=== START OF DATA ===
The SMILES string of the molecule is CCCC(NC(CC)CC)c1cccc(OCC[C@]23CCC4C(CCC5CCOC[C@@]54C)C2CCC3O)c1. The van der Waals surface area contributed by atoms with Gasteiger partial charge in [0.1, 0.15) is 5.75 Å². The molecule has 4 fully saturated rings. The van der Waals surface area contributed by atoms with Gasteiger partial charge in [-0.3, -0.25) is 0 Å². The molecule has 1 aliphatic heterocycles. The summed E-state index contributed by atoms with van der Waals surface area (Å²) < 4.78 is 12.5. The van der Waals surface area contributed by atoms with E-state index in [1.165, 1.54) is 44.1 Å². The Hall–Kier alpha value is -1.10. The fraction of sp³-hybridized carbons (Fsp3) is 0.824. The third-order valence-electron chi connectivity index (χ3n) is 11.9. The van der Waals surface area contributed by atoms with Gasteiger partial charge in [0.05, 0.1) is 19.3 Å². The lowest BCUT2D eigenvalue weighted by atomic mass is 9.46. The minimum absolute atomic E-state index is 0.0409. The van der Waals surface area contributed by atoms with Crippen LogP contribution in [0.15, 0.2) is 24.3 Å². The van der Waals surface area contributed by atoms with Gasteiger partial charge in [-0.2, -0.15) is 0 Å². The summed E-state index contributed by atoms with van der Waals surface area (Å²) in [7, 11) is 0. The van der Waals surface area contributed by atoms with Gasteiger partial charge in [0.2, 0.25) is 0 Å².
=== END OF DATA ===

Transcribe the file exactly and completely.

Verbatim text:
The SMILES string of the molecule is CCCC(NC(CC)CC)c1cccc(OCC[C@]23CCC4C(CCC5CCOC[C@@]54C)C2CCC3O)c1. The van der Waals surface area contributed by atoms with Gasteiger partial charge in [0.1, 0.15) is 5.75 Å². The molecule has 4 fully saturated rings. The van der Waals surface area contributed by atoms with Gasteiger partial charge in [-0.3, -0.25) is 0 Å². The molecule has 1 aliphatic heterocycles. The summed E-state index contributed by atoms with van der Waals surface area (Å²) < 4.78 is 12.5. The van der Waals surface area contributed by atoms with E-state index in [1.165, 1.54) is 44.1 Å². The Hall–Kier alpha value is -1.10. The fraction of sp³-hybridized carbons (Fsp3) is 0.824. The third-order valence-electron chi connectivity index (χ3n) is 11.9. The van der Waals surface area contributed by atoms with Gasteiger partial charge in [0.05, 0.1) is 19.3 Å². The lowest BCUT2D eigenvalue weighted by atomic mass is 9.46. The minimum absolute atomic E-state index is 0.0409. The van der Waals surface area contributed by atoms with Crippen LogP contribution in [0.15, 0.2) is 24.3 Å². The van der Waals surface area contributed by atoms with Gasteiger partial charge in [-0.2, -0.15) is 0 Å². The summed E-state index contributed by atoms with van der Waals surface area (Å²) in [7, 11) is 0. The van der Waals surface area contributed by atoms with Gasteiger partial charge in [0.2, 0.25) is 0 Å².